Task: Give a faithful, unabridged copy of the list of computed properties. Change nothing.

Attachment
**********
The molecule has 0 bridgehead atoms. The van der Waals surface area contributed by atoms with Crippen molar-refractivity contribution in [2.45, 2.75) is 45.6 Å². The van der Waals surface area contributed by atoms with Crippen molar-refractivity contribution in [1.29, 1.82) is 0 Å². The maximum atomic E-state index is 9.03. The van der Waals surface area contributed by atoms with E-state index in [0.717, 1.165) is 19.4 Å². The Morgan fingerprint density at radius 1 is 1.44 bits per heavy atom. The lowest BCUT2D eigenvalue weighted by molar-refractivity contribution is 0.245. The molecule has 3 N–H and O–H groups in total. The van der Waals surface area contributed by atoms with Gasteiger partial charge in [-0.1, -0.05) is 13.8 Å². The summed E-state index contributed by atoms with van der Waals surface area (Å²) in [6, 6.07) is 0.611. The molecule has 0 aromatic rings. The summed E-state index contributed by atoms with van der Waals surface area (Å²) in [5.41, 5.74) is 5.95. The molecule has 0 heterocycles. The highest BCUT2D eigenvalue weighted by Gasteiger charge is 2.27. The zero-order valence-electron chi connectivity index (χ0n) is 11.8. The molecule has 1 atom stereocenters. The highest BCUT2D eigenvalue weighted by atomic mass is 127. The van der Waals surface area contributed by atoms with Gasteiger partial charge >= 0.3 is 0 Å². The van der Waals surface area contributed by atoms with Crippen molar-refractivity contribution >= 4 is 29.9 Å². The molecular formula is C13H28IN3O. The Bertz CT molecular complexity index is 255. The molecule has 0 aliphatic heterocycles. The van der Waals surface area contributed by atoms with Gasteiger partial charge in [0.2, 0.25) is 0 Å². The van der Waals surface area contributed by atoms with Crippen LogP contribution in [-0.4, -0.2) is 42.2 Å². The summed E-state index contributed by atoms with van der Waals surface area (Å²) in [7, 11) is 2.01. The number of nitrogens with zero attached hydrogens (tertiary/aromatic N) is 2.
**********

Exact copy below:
The molecule has 0 bridgehead atoms. The van der Waals surface area contributed by atoms with Crippen molar-refractivity contribution in [2.45, 2.75) is 45.6 Å². The van der Waals surface area contributed by atoms with Crippen molar-refractivity contribution in [1.29, 1.82) is 0 Å². The maximum atomic E-state index is 9.03. The van der Waals surface area contributed by atoms with E-state index in [0.717, 1.165) is 19.4 Å². The Morgan fingerprint density at radius 1 is 1.44 bits per heavy atom. The lowest BCUT2D eigenvalue weighted by molar-refractivity contribution is 0.245. The molecule has 3 N–H and O–H groups in total. The van der Waals surface area contributed by atoms with Gasteiger partial charge in [-0.1, -0.05) is 13.8 Å². The summed E-state index contributed by atoms with van der Waals surface area (Å²) in [6, 6.07) is 0.611. The molecule has 0 aromatic rings. The summed E-state index contributed by atoms with van der Waals surface area (Å²) in [5.41, 5.74) is 5.95. The molecule has 0 heterocycles. The highest BCUT2D eigenvalue weighted by Gasteiger charge is 2.27. The zero-order valence-electron chi connectivity index (χ0n) is 11.8. The molecule has 1 atom stereocenters. The highest BCUT2D eigenvalue weighted by atomic mass is 127. The van der Waals surface area contributed by atoms with Gasteiger partial charge >= 0.3 is 0 Å². The van der Waals surface area contributed by atoms with Crippen molar-refractivity contribution >= 4 is 29.9 Å². The molecular formula is C13H28IN3O. The Bertz CT molecular complexity index is 255. The molecule has 0 aliphatic heterocycles. The van der Waals surface area contributed by atoms with Gasteiger partial charge in [0.2, 0.25) is 0 Å². The van der Waals surface area contributed by atoms with Crippen LogP contribution in [-0.4, -0.2) is 42.2 Å². The summed E-state index contributed by atoms with van der Waals surface area (Å²) in [7, 11) is 2.01. The number of nitrogens with zero attached hydrogens (tertiary/aromatic N) is 2.